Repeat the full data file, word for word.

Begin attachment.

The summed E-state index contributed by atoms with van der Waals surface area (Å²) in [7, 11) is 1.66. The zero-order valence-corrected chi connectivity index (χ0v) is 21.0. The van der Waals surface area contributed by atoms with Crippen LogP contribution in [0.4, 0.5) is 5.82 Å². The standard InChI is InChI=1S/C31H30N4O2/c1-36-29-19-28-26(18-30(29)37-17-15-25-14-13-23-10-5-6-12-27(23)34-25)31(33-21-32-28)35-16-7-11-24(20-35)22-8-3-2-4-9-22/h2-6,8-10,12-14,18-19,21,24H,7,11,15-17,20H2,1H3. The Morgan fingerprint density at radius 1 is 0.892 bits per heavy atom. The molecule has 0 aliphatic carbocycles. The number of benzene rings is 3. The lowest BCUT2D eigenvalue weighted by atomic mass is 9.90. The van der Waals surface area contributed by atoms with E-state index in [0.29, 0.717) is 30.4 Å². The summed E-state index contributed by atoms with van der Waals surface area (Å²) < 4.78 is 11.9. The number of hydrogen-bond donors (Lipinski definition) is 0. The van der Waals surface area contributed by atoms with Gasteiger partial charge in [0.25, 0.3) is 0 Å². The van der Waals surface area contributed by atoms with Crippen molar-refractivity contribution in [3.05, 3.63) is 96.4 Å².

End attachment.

The summed E-state index contributed by atoms with van der Waals surface area (Å²) in [7, 11) is 1.66. The zero-order valence-corrected chi connectivity index (χ0v) is 21.0. The van der Waals surface area contributed by atoms with Crippen LogP contribution in [0.4, 0.5) is 5.82 Å². The standard InChI is InChI=1S/C31H30N4O2/c1-36-29-19-28-26(18-30(29)37-17-15-25-14-13-23-10-5-6-12-27(23)34-25)31(33-21-32-28)35-16-7-11-24(20-35)22-8-3-2-4-9-22/h2-6,8-10,12-14,18-19,21,24H,7,11,15-17,20H2,1H3. The Morgan fingerprint density at radius 1 is 0.892 bits per heavy atom. The molecule has 0 aliphatic carbocycles. The number of benzene rings is 3. The lowest BCUT2D eigenvalue weighted by atomic mass is 9.90. The van der Waals surface area contributed by atoms with E-state index in [0.29, 0.717) is 30.4 Å². The summed E-state index contributed by atoms with van der Waals surface area (Å²) < 4.78 is 11.9. The number of hydrogen-bond donors (Lipinski definition) is 0. The van der Waals surface area contributed by atoms with Gasteiger partial charge in [0.25, 0.3) is 0 Å². The van der Waals surface area contributed by atoms with Crippen molar-refractivity contribution in [3.05, 3.63) is 96.4 Å².